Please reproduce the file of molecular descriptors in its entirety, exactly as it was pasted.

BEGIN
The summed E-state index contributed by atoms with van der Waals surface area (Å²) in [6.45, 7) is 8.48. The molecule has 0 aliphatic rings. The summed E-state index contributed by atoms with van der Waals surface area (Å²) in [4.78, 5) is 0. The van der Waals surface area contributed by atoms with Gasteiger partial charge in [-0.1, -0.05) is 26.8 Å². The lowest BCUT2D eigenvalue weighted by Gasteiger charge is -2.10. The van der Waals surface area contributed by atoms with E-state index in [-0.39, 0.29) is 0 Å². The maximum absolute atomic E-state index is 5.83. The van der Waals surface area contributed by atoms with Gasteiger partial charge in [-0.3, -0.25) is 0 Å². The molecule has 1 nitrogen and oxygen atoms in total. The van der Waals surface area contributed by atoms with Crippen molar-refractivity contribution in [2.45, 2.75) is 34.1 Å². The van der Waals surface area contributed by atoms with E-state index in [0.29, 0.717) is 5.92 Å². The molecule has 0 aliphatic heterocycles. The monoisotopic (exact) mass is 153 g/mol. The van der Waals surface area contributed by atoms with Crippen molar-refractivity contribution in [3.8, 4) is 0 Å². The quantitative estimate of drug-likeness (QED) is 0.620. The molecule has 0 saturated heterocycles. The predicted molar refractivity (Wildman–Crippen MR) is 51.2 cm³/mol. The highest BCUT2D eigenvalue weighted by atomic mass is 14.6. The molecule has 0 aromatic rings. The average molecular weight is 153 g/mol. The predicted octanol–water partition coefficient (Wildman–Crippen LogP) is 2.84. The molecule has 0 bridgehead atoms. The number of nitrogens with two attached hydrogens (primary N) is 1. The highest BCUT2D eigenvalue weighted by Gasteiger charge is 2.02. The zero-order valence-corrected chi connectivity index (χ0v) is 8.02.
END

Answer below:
The summed E-state index contributed by atoms with van der Waals surface area (Å²) in [6.45, 7) is 8.48. The molecule has 0 aliphatic rings. The summed E-state index contributed by atoms with van der Waals surface area (Å²) in [4.78, 5) is 0. The van der Waals surface area contributed by atoms with Gasteiger partial charge in [-0.1, -0.05) is 26.8 Å². The lowest BCUT2D eigenvalue weighted by Gasteiger charge is -2.10. The van der Waals surface area contributed by atoms with E-state index in [-0.39, 0.29) is 0 Å². The maximum absolute atomic E-state index is 5.83. The van der Waals surface area contributed by atoms with Gasteiger partial charge in [-0.3, -0.25) is 0 Å². The molecule has 1 nitrogen and oxygen atoms in total. The van der Waals surface area contributed by atoms with Crippen molar-refractivity contribution in [2.45, 2.75) is 34.1 Å². The van der Waals surface area contributed by atoms with E-state index in [0.29, 0.717) is 5.92 Å². The molecule has 0 aliphatic heterocycles. The monoisotopic (exact) mass is 153 g/mol. The van der Waals surface area contributed by atoms with Crippen molar-refractivity contribution in [3.8, 4) is 0 Å². The quantitative estimate of drug-likeness (QED) is 0.620. The molecule has 0 saturated heterocycles. The predicted molar refractivity (Wildman–Crippen MR) is 51.2 cm³/mol. The highest BCUT2D eigenvalue weighted by atomic mass is 14.6. The molecule has 0 aromatic rings. The average molecular weight is 153 g/mol. The predicted octanol–water partition coefficient (Wildman–Crippen LogP) is 2.84. The molecule has 0 bridgehead atoms. The number of nitrogens with two attached hydrogens (primary N) is 1. The highest BCUT2D eigenvalue weighted by Gasteiger charge is 2.02. The zero-order valence-corrected chi connectivity index (χ0v) is 8.02.